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ISLAMABAD: Pakistan and the International Monetary Fund (IMF) formally began two-week talks on Wednesday. The talks will aim to ascertain the size of the ‘funding gap’ facing Islamabad that must be plugged to avert a balance of payments crisis.

The funding gap to be determined at the end of the talks will become 13th IMF bailout package for Pakistan since the 1980s.

A day before the technical level talks, a statement from Finance Minister Asad Umar set the tone for negotiations in which he claimed that an immediate balance of payments crisis had been “overcome” with the help of bilateral assistance from China and Saudi Arabia. He did not give a figure.

Pakistan to provide Fund full details of Saudi and Chinese loans

A senior official of the finance ministry said the talks would cover data sharing in the first three days. The policy dialogue, according to the official, will start from Monday onwards.

The available IMF funding quota for Pakistan is approximately $6-6.5 billion. The official said that in some facilities this limit could be exceeded. However, the actual quantum of the package will be finalised by Nov 20.

“It is too early to speculate the funding amount now,” the official said.

Pakistan’s last IMF package was negotiated in 2013.

During the meetings, Pakistan will provide details about the Saudi assistance and funding from China and other sources. “We will provide them [IMF] full details regarding all external and internal inflows,” the official said.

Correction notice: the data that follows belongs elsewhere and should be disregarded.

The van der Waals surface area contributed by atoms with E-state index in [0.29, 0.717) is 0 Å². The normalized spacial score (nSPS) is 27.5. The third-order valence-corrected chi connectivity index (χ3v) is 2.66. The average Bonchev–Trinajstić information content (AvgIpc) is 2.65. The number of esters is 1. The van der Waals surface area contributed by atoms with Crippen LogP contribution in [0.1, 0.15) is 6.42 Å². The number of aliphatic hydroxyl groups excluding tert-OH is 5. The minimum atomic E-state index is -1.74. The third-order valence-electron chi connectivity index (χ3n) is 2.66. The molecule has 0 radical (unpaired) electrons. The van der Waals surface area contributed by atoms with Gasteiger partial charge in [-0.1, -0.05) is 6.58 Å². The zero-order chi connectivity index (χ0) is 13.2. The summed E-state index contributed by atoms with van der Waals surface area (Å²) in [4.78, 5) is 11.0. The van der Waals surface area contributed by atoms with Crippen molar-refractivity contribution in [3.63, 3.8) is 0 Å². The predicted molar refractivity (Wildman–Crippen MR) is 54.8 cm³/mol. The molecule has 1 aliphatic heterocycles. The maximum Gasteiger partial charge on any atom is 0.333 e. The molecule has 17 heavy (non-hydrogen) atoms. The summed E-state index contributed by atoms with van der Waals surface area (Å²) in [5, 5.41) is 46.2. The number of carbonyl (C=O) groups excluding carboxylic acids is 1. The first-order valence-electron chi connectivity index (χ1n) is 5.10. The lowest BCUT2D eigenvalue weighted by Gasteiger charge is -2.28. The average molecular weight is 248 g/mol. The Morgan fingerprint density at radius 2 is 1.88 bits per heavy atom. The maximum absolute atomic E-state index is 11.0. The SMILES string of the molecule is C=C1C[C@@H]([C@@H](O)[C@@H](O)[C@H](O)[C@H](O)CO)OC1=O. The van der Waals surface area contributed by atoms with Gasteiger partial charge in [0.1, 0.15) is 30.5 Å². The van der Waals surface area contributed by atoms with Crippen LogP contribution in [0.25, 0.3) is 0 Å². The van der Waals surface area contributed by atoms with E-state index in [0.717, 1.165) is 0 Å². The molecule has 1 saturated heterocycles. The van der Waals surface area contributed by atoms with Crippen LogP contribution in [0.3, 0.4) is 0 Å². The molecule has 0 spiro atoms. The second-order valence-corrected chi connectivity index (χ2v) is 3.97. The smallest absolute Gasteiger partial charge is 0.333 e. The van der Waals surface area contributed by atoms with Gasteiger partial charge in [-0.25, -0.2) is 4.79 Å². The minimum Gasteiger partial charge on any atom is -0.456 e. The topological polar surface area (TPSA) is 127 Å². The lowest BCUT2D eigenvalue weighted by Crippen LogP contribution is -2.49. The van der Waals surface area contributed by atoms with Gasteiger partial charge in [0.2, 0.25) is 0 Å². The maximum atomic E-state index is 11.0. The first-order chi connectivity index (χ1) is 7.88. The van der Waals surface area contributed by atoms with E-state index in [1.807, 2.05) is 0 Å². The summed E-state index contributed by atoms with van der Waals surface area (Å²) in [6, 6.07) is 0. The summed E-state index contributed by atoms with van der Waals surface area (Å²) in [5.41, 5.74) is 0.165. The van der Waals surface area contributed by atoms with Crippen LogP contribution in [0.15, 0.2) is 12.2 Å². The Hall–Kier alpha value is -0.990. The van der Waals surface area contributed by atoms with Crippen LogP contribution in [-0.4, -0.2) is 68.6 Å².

According to the official, the IMF team will then measure the year-wise financing gap facing Pakistan’s economy, and then judge the size of the balance of payments support the economy needs in the immediate term as well as the medium-term over the next three years at least.

Pakistan requires approximately $12 billion for balance of payments support by the end of June next year, according to the finance minister.

Last month, the government announced a commitment from Saudi Arabia of $3bn in foreign currency support and another loan of $3bn in deferred payment for oil following a visit to the kingdom by Prime Minister Imran Khan.

Following the visit to China, the finance minister said further assistance would be forthcoming, but added that the size and form had yet to be worked out.

Several other measures were announced during the visit to China which, according to Pakistan, will help reduce pressure on its falling reserves, especially the swapping currency agreement.

The economy deteriorated due to rising current account and fiscal deficits over the past two years. Pakistan, according to the official, will have to enter into an IMF programme to discipline the twin deficits.

In the outgoing fiscal year, Pakistan’s current account deficit swelled to an all-time high of $18bn, while the budget deficit edged up to 6.6 per cent of the gross domestic product.

Published in Dawn, November 8th, 2018